Rain is falling beneath the eaves. We stand there and stare as the fat drops spatter on the windowpane, distorting our view through the glass. Rivulets run but I’m distracted by a twitching spasm beneath my ribs, flesh quivering beneath my kneading hand. I wonder if I’m having a heart attack. Is this what it feels like? The numbness spreads through my body.
No. I’m too young to have a heart attack; I remember the doctor’s exasperated words to me, the consummate hypochondriac who makes mountains out of grains of sand. Still, you hear stories of youths snatched away by cardiac complaints as their tearful friends and family gather round their grave and mutter: “Too soon, too soon.” Regret is not an epitaph I desire.
The tingling subsides as she breathes out, fogging up the clouded windowpane which stands between us and an unasked-for shower. It’s a sigh of regret as I rub at my ribs, stalling for time in the face of the unexpected; she was only to stay for a while, but when the rain came pouring down from the blue cloudless sky I could do nothing but offer: “Please, won’t you stay? Just until it blows over.” With the small-talk store I’d prepared now exhausted, and the things I most want to say locked up behind the familiar doors of cowardly prudence, only the rain and the silence remain. Still, we are comfortable enough in the enfolding patter – the rain fills the gaps between our words.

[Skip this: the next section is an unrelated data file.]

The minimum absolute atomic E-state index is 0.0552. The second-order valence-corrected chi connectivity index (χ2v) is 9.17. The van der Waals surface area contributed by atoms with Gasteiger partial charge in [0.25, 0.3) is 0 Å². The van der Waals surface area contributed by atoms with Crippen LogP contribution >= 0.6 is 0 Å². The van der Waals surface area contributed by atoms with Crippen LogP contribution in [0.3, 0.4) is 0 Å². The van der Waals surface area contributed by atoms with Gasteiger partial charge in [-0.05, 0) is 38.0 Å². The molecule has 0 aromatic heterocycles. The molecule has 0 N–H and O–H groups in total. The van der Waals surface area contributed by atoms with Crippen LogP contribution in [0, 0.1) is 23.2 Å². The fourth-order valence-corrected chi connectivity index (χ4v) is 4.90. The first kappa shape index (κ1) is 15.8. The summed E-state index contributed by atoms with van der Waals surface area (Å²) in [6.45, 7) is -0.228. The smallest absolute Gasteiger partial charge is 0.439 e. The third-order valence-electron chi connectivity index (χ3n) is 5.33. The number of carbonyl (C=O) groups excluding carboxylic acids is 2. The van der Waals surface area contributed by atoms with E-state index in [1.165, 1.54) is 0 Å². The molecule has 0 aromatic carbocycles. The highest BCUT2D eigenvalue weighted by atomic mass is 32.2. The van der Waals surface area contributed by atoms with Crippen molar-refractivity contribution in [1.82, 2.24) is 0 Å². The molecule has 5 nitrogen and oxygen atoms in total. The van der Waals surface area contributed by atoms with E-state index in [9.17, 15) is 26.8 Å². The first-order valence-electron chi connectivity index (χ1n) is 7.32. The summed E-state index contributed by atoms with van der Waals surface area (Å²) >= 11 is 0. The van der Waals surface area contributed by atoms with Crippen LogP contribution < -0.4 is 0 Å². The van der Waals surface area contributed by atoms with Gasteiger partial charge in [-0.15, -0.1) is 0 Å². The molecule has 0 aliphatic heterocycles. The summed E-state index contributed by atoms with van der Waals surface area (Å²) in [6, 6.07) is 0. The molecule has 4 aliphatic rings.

I open my mouth and close it again, foundering. The interstitial fluid sets and begins to harden and she glances at me, as if waiting for me to claw through the muck before the silence grows solid. Why doesn’t the rain stop?
There is a thump in the house and my imagination flicks on, forced by evolutionary decree to picture the worst. Burglars, creeping in using the sunstorm’s torrent as cover; a waterlogged support beam collapsing, just a prelude to the roof of this shoddy old house caving in. The latter holds credibility – we were told it could happen, no matter how unlikely the real estate agents made it sound.
“What is it?”
She breathes in and from the way her eyebrows raise and crinkle the skin between her green-and-blue eyes I can tell she is frustrated. The brief rain is fading but I am not assertive enough to rise to the occasion. Society has failed to instill me with the requisite traits; I raise my hand to the windowpane and gesture.
“Look, the rain is stopping.”
Idiot! I don’t want her to leave any longer, but circumstances have changed and I was never really in control. As she gathers her things, I hand her the coat which I’d always wanted for myself and we promise to meet again soon, very soon. The fog on the windowpane is evaporating in the sudden sunshine but my thoughts are scattered by the sound of a thump from upstairs.